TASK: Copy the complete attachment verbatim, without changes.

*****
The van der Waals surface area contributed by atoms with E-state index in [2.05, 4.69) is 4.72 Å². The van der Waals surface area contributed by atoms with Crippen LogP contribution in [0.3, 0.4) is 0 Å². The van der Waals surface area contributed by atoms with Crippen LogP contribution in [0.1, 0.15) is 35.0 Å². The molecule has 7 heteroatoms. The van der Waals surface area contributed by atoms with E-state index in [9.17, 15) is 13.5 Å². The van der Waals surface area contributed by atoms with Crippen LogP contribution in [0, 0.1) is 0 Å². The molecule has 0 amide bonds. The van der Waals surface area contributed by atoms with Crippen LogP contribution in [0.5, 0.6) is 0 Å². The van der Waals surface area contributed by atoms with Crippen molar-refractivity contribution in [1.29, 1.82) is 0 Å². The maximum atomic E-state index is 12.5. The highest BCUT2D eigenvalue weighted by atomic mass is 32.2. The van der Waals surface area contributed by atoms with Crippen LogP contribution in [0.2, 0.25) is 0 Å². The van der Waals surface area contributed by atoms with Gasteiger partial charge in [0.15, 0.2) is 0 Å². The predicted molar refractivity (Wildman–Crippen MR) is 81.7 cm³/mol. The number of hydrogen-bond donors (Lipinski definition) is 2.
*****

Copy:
The van der Waals surface area contributed by atoms with E-state index in [2.05, 4.69) is 4.72 Å². The van der Waals surface area contributed by atoms with Crippen LogP contribution in [0.3, 0.4) is 0 Å². The van der Waals surface area contributed by atoms with Crippen LogP contribution in [0.1, 0.15) is 35.0 Å². The molecule has 7 heteroatoms. The van der Waals surface area contributed by atoms with E-state index in [9.17, 15) is 13.5 Å². The van der Waals surface area contributed by atoms with Crippen LogP contribution in [0, 0.1) is 0 Å². The molecule has 0 amide bonds. The van der Waals surface area contributed by atoms with Crippen LogP contribution in [0.5, 0.6) is 0 Å². The van der Waals surface area contributed by atoms with Crippen molar-refractivity contribution in [1.29, 1.82) is 0 Å². The maximum atomic E-state index is 12.5. The highest BCUT2D eigenvalue weighted by atomic mass is 32.2. The van der Waals surface area contributed by atoms with Crippen LogP contribution in [0.2, 0.25) is 0 Å². The van der Waals surface area contributed by atoms with Gasteiger partial charge in [0.15, 0.2) is 0 Å². The predicted molar refractivity (Wildman–Crippen MR) is 81.7 cm³/mol. The number of hydrogen-bond donors (Lipinski definition) is 2.